Children do not always share objects easily even when playing with friends. As parents, we tend to focus on the times when our children and their friends argue over a toy or a book, the negatives. But often, they do tend to share and they learn to take turns with the toy or book under argument. Also, while your child may not realize it, she is also learning to compromise. In a pretend play situation like a doctor and patient. Children will negotiate so that one child is a doctor, while the other has to be a patient who just lies down. A patient can be a boring role, but a required role. Or they may compromise in a different way with both being doctors and using a doll as a patient. Either way, they learn that each has their own desires and that unless they reconcile them, they will not be able to play together.

The power of the many
While preschoolers typically do not form cliques or act as bullies in a traditional sense, some maybe timid while others maybe more assertive. Having friends around helps the timid ones state their complaint loudly, if an assertive kid is taking their turn or grabs a book from them. Similarly, it helps the assertive kid, because his friends may tell him that he should not grab or snatch things from other children. Either way, friends step in and help a child reach socially desired behaviour.

As parents what we need to keep in mind is that it is important even for very young children to have friends, instead of playing by themselves or with you. Yes, they do need to play by themselves. Yes, they do need to play and bond with you. But they also need to play with friends as they get trained for a social world. So do make the effort as parents to help your child interact with friends.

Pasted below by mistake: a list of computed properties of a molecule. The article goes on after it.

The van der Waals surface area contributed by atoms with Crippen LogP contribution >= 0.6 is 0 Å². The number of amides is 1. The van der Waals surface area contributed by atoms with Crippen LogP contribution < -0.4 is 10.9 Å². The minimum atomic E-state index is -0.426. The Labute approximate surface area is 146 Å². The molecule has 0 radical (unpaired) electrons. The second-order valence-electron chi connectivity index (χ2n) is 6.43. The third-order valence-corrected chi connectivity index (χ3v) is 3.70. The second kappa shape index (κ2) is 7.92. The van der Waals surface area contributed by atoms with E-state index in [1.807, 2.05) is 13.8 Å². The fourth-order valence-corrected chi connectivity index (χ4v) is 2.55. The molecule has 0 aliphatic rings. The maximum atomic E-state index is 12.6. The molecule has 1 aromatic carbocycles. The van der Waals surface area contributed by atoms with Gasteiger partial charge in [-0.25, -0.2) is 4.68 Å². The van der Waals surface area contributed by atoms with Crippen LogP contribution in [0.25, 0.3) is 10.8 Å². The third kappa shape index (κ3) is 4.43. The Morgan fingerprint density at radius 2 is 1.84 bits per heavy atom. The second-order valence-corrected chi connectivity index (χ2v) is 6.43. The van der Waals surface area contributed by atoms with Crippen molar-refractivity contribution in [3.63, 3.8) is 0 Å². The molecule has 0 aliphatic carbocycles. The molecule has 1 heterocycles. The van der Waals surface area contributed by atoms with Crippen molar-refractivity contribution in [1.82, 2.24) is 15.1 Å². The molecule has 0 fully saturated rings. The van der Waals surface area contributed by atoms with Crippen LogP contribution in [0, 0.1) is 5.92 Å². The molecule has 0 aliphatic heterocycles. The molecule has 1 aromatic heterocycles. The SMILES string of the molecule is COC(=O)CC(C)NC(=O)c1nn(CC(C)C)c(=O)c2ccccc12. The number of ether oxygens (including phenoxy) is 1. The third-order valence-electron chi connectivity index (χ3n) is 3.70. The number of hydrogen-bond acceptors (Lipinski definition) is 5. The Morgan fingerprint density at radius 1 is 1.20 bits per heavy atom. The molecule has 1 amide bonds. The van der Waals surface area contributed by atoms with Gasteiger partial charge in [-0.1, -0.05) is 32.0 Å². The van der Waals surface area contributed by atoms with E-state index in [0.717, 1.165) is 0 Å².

What if my child has difficulty making friends?
If your young child has difficulty interacting with other kids, you can help, too, and it will be worthwhile. Playing with friends is an important way for children to learn social rules such as sharing and taking turns. It's also fun.The key is taking small and gentle steps that encourage positive social interaction without being too pushy. You want to give your child opportunities for rewarding social experiences that will leave him wanting more rather than feeling pressured to do something he finds difficult. Your child may be shy or cautious by nature, and this isn't necessarily a bad thing. Rather than try to change your child's personality, you can help him stretch just enough to discover the joys of relationships with peers.Here are some practical tips for helping your child form friendships:

  • Keep play dates small. Start by inviting only one or two prospective pals to your house, preferably kids your child already knows.
  • Plan ahead. Orient the play date around games and activities your child enjoys and is good at. This will make him more comfortable and keep him feeling good about himself.
  • Get involved. Don't just leave the kids to play by themselves and hope for the best. Your guidance can make children feel more at ease with each other, especially if they're new friends. Make yourself available in case they run into conflicts, get distracted and stop playing together, or need a change of activity.
  • Get a schedule, then get going. To develop familiarity, try to arrange regular play dates with the same kids on a weekly basis. If things are going well, meet in a park or playground or at another child's house.
  • Be a play date yourself. Have regular play times with your child, just the two of you. This allows you to stimulate interaction while getting to know his playing style.
  • Consider getting a pet. Some young children just aren't ready to play with peers. If your child clings to you and refuses to leave your side, consider adding a furry friend to the family. Playing with pets requires social interaction but is usually nonthreatening.
  • Have your own friends over. Since young children pay close attention to what grown-ups do and often imitate their behavior, model for your child by having your friends over, especially in ways that include the younger generation.
  • Try not to expect too much. Preschool-age children play mostly side by side, imitating each other rather than playing together directly